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Need-to-know details for individuals about coverage requirements under the Affordable Care Act

Health care reform requires almost all Americans to have qualifying health coverage (QHC) that offers minimal essential coverage (MEC), or pay a penalty. Wondering what this means for you? Take a look at these straightforward answers to frequently asked questions about the requirements and penalties:

What types of coverage qualify as minimum essential coverage?

Health plans that qualify include: individual major medical coverage, most job-based major medical coverage, Medicare, Medicaid, Children’s Health Insurance Program (CHIP), TRICARE and certain other coverage.

What if I don’t purchase coverage?

Should you decide not to purchase minimum essential coverage, you may be responsible for a tax penalty known as a shared-responsibility payment. The tax penalty will either be a set dollar amount or the percentage of household income, whichever is greater. The fine is capped at the cost of the national average of a bronze-level health insurance plan. See the chart below for details.

Year: 2014, Annual fine dollar amount per adult: $95, Annual fine dollar amount per child under 18 years of age: $47.50, Percent of household income: 1.0%; Year: 2015, Annual fine dollar amount per adult: $325, Annual fine dollar amount per child under 18 years of age: $162.50, Percent of household income: 2.0%; Year: 2016, Annual fine dollar amount per adult: $695, Annual fine dollar amount per child under 18 years of age: $347.50, Percent of household income: 2.5%; Year: 2017, Annual fine dollar amount per adult: $695, Annual fine dollar amount per child under 18 years of age: $347.50, Percent of household income: 2.5%.

The penalty is calculated on a monthly basis, so the fine will be 1/12 of the annual fine for each month an individual or family is uninsured.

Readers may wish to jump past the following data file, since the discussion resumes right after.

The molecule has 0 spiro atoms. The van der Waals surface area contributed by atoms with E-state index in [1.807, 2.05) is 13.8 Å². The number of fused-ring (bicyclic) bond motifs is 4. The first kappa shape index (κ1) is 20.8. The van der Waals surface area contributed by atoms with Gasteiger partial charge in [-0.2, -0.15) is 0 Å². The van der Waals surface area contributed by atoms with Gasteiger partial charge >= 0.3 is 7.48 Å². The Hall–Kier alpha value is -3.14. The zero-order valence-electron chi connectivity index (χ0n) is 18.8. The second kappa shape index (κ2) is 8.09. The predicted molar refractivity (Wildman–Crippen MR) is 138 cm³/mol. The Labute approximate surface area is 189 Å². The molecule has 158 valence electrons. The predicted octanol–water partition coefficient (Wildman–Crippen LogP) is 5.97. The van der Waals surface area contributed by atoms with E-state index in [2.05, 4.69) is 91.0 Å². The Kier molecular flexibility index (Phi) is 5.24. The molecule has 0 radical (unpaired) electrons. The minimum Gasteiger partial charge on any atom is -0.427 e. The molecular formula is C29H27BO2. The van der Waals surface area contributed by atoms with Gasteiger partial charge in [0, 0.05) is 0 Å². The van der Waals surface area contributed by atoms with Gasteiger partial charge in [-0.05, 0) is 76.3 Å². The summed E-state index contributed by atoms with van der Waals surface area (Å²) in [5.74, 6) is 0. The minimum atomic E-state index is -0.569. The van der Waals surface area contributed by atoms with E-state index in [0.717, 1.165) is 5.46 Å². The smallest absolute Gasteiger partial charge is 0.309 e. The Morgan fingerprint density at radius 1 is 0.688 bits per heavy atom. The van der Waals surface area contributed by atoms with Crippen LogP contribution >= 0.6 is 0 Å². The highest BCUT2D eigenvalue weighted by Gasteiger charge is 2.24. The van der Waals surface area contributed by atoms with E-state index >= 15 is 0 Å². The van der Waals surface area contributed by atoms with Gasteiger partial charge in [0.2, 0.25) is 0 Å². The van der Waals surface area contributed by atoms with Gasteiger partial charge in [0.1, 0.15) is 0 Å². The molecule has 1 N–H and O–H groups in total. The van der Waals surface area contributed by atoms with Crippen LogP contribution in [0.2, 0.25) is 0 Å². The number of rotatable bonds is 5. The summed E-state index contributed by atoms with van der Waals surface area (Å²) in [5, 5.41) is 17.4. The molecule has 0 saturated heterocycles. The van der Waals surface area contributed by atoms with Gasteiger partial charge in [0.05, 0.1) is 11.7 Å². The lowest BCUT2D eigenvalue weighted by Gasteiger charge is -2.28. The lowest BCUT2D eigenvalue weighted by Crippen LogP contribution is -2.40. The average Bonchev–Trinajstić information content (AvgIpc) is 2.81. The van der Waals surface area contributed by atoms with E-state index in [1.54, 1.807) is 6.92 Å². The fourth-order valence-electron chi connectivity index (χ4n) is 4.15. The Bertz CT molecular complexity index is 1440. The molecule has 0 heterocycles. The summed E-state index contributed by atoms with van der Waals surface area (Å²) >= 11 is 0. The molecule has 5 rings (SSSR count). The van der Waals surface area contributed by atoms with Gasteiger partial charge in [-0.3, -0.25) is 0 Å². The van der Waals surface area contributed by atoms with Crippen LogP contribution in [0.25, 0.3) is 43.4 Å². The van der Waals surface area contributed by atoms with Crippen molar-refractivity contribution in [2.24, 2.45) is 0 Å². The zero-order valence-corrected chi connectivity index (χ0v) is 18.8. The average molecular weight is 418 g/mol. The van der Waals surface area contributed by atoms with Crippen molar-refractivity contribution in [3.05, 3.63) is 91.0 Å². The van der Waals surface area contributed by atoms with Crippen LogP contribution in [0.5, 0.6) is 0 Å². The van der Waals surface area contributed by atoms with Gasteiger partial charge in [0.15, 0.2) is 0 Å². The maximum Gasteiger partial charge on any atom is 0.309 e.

Are there any exceptions to this penalty?

If the lowest available eligible plan costs more than 8 percent of your income, you may not be penalized for not purchasing health insurance. Other exemptions to the penalty include American Indian ethnicity, undocumented immigrant status, religious objection, financial hardship, and being without coverage for less than three months or being incarcerated.

If I can’t afford coverage under my employer’s plan, am I eligible for premium tax credits?

In certain instances, you may be able to receive premium tax credits to help offset the costs of health insurance coverage through the federal or state health insurance marketplace where you live. You may be able to take advantage of government support if you meet the following requirements:

Requirement 1: Your household income is between 100 percent and 400 percent of the federal poverty level. To determine if your income falls between 100 percent and 400 percent of the FPL, visit: healthcare.gov/glossary/federal-poverty-level-FPL/. Requirement 2: (One of these must be true for you.) 1) Your employer doesn’t offer health insurance at all. OR 2) Your employer offers health insurance, but it doesn’t meet affordable and minimum value standards. Employer coverage is considered affordable if the total employee contribution for individual coverage does not exceed 9.5 percent of your household income. Minimum value is 60 percent actuarial value, which means that the health plan pays on average 60 percent of the cost of the covered benefits.Requirement 3: 1) You are not eligible for a government health coverage plan such as Medicaid. 2) You aren’t claimed as a dependent by anyone else.

What you need to do:

  1. Maintain compliant coverage. Whether keeping your current plan or purchasing a new one, be sure to get your questions fully answered during benefits enrollment, and choose the plan that fits your coverage needs and your budget.
  2. If you’re employed, request a notice of coverage options from your employer. Most employers are now required to communicate to employees about health care coverage options, including those offered by the company and those available through your government marketplace. Most employers either provided this notice before Oct. 1, 2013 or within 14 days of hire, but if you didn’t receive one yet, it isn’t too late. The notice will include information about whether you’re offered job-based benefits and if you may be eligible for premium subsidies in the individual market.
  3. Plan for out-of-pocket costs. Don’t let the unexpected steer you off course. Take advantage of voluntary insurance options to help cover out-of-pocket costs not covered by major medical insurance.

To learn more about health care reform, visit: healthcare.gov/, irs.gov/uac/ACA-Individual-Shared-Responsibility-Provision-Calculating-the-Payment and aflac.com/health-care-reform.